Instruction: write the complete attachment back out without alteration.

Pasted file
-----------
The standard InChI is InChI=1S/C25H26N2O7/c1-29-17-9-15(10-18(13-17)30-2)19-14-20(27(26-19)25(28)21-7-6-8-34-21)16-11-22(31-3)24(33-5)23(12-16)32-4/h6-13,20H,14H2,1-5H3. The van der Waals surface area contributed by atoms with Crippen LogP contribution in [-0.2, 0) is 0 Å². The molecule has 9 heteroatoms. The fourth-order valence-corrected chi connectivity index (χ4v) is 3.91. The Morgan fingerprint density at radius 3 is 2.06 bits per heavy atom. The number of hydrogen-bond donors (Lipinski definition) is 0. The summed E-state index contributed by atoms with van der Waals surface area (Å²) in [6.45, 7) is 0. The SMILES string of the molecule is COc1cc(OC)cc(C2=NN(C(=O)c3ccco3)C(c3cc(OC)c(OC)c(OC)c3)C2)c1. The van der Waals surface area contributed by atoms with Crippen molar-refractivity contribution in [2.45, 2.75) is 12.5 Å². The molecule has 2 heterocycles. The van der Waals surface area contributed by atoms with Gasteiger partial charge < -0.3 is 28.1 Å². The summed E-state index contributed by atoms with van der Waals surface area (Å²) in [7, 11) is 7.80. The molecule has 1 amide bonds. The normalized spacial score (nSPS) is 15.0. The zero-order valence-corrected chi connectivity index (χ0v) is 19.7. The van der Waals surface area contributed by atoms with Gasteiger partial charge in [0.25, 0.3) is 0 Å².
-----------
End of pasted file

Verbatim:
The standard InChI is InChI=1S/C25H26N2O7/c1-29-17-9-15(10-18(13-17)30-2)19-14-20(27(26-19)25(28)21-7-6-8-34-21)16-11-22(31-3)24(33-5)23(12-16)32-4/h6-13,20H,14H2,1-5H3. The van der Waals surface area contributed by atoms with Crippen LogP contribution in [-0.2, 0) is 0 Å². The molecule has 9 heteroatoms. The fourth-order valence-corrected chi connectivity index (χ4v) is 3.91. The Morgan fingerprint density at radius 3 is 2.06 bits per heavy atom. The number of hydrogen-bond donors (Lipinski definition) is 0. The summed E-state index contributed by atoms with van der Waals surface area (Å²) in [6.45, 7) is 0. The SMILES string of the molecule is COc1cc(OC)cc(C2=NN(C(=O)c3ccco3)C(c3cc(OC)c(OC)c(OC)c3)C2)c1. The van der Waals surface area contributed by atoms with Crippen molar-refractivity contribution in [2.45, 2.75) is 12.5 Å². The molecule has 2 heterocycles. The van der Waals surface area contributed by atoms with Gasteiger partial charge < -0.3 is 28.1 Å². The summed E-state index contributed by atoms with van der Waals surface area (Å²) in [7, 11) is 7.80. The molecule has 1 amide bonds. The normalized spacial score (nSPS) is 15.0. The zero-order valence-corrected chi connectivity index (χ0v) is 19.7. The van der Waals surface area contributed by atoms with Gasteiger partial charge in [0.25, 0.3) is 0 Å².